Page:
AMD's upcoming 16 core Interlagos servers and some of Intel's Sandy Bridge-E server CPUs will feature quad-channel DDR3-1600 (PC3-12800) integrated memory controllers. This is the most lucrative market for Samsung, Hynix, and Micron. All three already have 16GB and smaller capacity ECC Registered DIMMs in mass production at that speed. Hynix is sampling a 32GB DIMM, while Micron has the only DIMMs with a CAS latency of 10.

Lower voltage (1.35v) versions of these DIMMs will be the most in demand due to their reduced power consumption. However, the largest servers will use Load Reduced DIMMS (LR-DIMMs). These are the successors to FBDIMMs, but without the problematic serial interface. In addition to the address signals normally buffered by registered DIMMs, LR-DIMMs also buffer the datalines. This allows the number of memory chips that can be used per channel to be greatly increased at the cost of additional latency. Servers using as much as 2TB of memory have been proposed using this technology.

Future server CPUs based on Ivy Bridge and Piledriver architectures are expected to make use of DDR3-1866 ECC Registered DIMMs or LR-DIMMs, and all three firms have plans for those as well. DDR3-1600 is a 20% increase in memory bandwidth over DDR3-1333, while DDR3-1866 is a 40% increase. Given the pace of memory advances in the server and workstation markets, these will have to do for the next couple of years.


[Submitted by Christo [PCD]]

1 1319706255 Faster

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Thursday 28 July 2011
Intel to Acquire Fulcrum Microsystems
Siversmith[PCD] , Thursday 28 July 2011 - 13:00:18 //

The new future for Intel?

“Intel is transforming from a leading server technology company to a comprehensive data center provider that offers computing, storage and networking building blocks,? said Kirk Skaugen, Intel vice president and general manager, Data Center Group. “Fulcrum Microsystems’ switch silicon, already recognized for high performance and low latency, complements Intel’s leading processors and Ethernet controllers, and will deliver our customers new levels of performance and energy efficiency while improving their economics of cloud service delivery.?

Looks like it could be a really good deal to me! I say watch this space as Intel as has the resources and man power to make news in the industry with this acquisition!

Source
[Submitted by Siversmith[PCD]]

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Thursday 14 July 2011
Should your next computer monitor be a TV?
Siversmith[PCD] , Thursday 14 July 2011 - 09:12:15 //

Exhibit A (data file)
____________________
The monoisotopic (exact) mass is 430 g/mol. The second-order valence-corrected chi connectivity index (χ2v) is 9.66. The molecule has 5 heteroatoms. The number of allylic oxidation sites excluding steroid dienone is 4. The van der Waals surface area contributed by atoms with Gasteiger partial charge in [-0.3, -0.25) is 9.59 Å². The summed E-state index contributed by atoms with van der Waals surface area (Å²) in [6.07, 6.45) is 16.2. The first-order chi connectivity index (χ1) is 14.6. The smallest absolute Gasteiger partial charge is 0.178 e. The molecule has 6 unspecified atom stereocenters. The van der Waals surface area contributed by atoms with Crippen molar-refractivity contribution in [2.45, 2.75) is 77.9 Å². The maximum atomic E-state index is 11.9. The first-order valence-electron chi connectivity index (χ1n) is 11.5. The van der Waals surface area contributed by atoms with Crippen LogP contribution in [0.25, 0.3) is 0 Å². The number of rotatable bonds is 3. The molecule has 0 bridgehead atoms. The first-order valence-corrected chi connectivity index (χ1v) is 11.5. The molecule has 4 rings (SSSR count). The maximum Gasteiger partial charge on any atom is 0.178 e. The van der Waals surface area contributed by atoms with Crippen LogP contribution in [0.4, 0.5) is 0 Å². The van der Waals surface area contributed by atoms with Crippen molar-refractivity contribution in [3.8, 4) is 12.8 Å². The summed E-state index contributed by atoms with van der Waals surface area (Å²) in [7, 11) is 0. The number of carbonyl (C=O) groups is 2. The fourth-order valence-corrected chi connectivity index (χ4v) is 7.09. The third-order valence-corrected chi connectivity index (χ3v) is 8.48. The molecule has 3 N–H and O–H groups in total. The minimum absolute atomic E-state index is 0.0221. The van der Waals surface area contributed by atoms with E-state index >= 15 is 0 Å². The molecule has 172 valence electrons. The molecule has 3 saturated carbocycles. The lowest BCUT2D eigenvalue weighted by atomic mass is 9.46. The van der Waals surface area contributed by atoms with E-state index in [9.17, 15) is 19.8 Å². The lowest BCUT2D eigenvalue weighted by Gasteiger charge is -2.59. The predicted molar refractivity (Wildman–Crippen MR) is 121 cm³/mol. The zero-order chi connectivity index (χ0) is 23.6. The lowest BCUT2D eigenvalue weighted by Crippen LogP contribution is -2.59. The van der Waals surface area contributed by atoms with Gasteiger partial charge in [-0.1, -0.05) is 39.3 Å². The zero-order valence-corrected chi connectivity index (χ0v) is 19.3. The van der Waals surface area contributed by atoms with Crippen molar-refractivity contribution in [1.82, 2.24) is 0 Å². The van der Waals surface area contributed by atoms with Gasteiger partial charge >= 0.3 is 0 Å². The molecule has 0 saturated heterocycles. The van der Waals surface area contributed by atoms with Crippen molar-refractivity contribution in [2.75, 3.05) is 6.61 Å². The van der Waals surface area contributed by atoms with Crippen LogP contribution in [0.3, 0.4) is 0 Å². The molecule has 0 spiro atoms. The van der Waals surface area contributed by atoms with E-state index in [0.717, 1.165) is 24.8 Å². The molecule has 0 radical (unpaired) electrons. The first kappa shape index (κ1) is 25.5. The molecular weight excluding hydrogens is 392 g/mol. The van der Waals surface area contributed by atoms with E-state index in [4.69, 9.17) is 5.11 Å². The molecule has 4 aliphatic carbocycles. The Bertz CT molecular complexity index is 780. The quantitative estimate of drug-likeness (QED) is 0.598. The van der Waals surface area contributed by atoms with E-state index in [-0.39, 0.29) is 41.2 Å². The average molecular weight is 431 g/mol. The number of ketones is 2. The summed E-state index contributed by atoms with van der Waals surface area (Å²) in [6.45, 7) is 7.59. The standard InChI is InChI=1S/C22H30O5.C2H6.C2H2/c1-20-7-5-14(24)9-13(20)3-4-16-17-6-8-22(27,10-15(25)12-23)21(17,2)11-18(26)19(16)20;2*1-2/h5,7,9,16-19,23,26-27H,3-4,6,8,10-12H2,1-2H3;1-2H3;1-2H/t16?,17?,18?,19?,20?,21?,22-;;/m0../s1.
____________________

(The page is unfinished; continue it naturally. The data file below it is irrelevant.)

As of late PC LCD and LED screens have become really pricy. So much so that TV LCD and LED screens have become a lot cheaper in comparison. On mybroadband Jan Vermeulen goes in depth and explains his findings. Follow the link for his information.

http://mybroadband.co.za/news/hardware/28804-should-your-next-computer-monitor-be-a-tv.html
[Submitted by Siversmith[PCD]]

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Tuesday 11 January 2011
Ruiz lasted five years, Meyer only two and a half at chipmaker AMD
Dade_182 , Tuesday 11 January 2011 - 15:31:40 //

Advanced Micro Devices has struggled over the last few years. Despite having briefly seized the discrete graphics sales lead from NVIDIA (courtesy of acquisition ATI) and having its first competitive CPU product in a couple years (Fusion) in some regard (power efficiency), the chipmaker faces an uphill battle.

Though it beat analyst estimates, the company posted losses in Q2 and Q3 2010, after having enjoyed its first profitable quarters in some time in Q4 2009 and Q1 2010 (thanks in part to a $1.25B USD civil suit payout from rival Intel).

Now the company has announced [press release] that its Chief Executive Officer, Dirk Meyer will leave the company immediately as per a "mutual agreement" with the company's board of directors.

Bruce Claflin, chairman of the board since March 2009 comments on the split with Mr. Meyer, "Dirk became CEO during difficult times. He successfully stabilized AMD while simultaneously concluding strategic initiatives including the launch of GLOBALFOUNDRIES, the successful settlement of our litigation with Intel and delivering Fusion APUs to the market."

"However, the Board believes we have the opportunity to create increased shareholder value over time. This will require the company to have significant growth, establish market leadership and generate superior financial returns. We believe a change in leadership at this time will accelerate the company’s ability to accomplish these objectives."

Mr. Meyer had assumed the role of CEO in July 2008, placing his reign at just under two and a half years. He replaced Hector Ruiz, AMD's long-time chief from between 2002 to 2007. He was integral in orchestrating the closing of Mr. Ruiz's deal for ATI and smoothing the GPU and CPU divisions' integration and collaborative efforts.

Mr. Ruiz had been billed as the replacement for long-time CEO Jerry Sanders, who co-founded the company and served as President and CEO from between 1969 and 2002.

The CEO picture thus becomes somewhat unsettling for the chipmaker -- the original CEO stayed 23 years, the next 5, and the most recent a mere two and a half. This shortening longevity is almost certainly reflective of the company's growing struggles, similar to U.S. automaker General Motors' uncontrollably accelerating rate of CEO turnover.

Replacing Mr. Meyer is CFO and Senior Vice President Thomas Seifert, who will serve as interim CEO while a long term replacement is searched for. Mr. Claflin will lead the CEO search committee. An interim replacement CFO has not been announced -- Mr. Seifert will presumably hold down the positions of CEO and CFO.

Mr. Seifert promises to stay on course with the company's key objectives, commenting, "AMD enters 2011 with considerable product and financial momentum. Our roadmap for the year, including our "Llano" APU and 32nm "Bulldozer" based processors remain on track. I believe we have significant opportunities to cement our leadership positions in several key market segments based on the strength of our upcoming products."